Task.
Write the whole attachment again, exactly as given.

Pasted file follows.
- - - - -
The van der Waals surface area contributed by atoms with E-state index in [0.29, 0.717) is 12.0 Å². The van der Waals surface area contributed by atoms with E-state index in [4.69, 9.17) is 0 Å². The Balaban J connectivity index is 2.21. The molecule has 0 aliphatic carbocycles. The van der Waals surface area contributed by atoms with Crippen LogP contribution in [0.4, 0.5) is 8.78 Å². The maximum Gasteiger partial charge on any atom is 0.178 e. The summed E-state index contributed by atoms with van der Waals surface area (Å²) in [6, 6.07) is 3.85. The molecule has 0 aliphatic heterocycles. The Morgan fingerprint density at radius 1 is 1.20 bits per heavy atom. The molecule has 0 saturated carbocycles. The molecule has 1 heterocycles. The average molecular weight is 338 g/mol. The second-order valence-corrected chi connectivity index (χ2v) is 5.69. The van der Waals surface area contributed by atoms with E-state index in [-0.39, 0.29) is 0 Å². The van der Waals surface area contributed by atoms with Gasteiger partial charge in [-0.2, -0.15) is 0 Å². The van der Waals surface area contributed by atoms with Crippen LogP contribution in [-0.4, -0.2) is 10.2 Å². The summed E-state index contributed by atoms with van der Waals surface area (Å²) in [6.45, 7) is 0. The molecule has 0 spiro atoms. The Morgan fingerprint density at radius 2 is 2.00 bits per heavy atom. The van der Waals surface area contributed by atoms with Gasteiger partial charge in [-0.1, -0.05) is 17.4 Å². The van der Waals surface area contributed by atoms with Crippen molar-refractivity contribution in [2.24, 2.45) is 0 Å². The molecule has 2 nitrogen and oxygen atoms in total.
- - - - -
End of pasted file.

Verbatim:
The van der Waals surface area contributed by atoms with E-state index in [0.29, 0.717) is 12.0 Å². The van der Waals surface area contributed by atoms with E-state index in [4.69, 9.17) is 0 Å². The Balaban J connectivity index is 2.21. The molecule has 0 aliphatic carbocycles. The van der Waals surface area contributed by atoms with Crippen LogP contribution in [0.4, 0.5) is 8.78 Å². The maximum Gasteiger partial charge on any atom is 0.178 e. The summed E-state index contributed by atoms with van der Waals surface area (Å²) in [6, 6.07) is 3.85. The molecule has 0 aliphatic heterocycles. The Morgan fingerprint density at radius 1 is 1.20 bits per heavy atom. The molecule has 0 saturated carbocycles. The molecule has 1 heterocycles. The average molecular weight is 338 g/mol. The second-order valence-corrected chi connectivity index (χ2v) is 5.69. The van der Waals surface area contributed by atoms with E-state index in [-0.39, 0.29) is 0 Å². The van der Waals surface area contributed by atoms with Gasteiger partial charge in [-0.2, -0.15) is 0 Å². The van der Waals surface area contributed by atoms with Crippen LogP contribution in [-0.4, -0.2) is 10.2 Å². The summed E-state index contributed by atoms with van der Waals surface area (Å²) in [6.45, 7) is 0. The molecule has 0 spiro atoms. The Morgan fingerprint density at radius 2 is 2.00 bits per heavy atom. The van der Waals surface area contributed by atoms with Gasteiger partial charge in [-0.1, -0.05) is 17.4 Å². The van der Waals surface area contributed by atoms with Crippen molar-refractivity contribution in [2.24, 2.45) is 0 Å². The molecule has 2 nitrogen and oxygen atoms in total.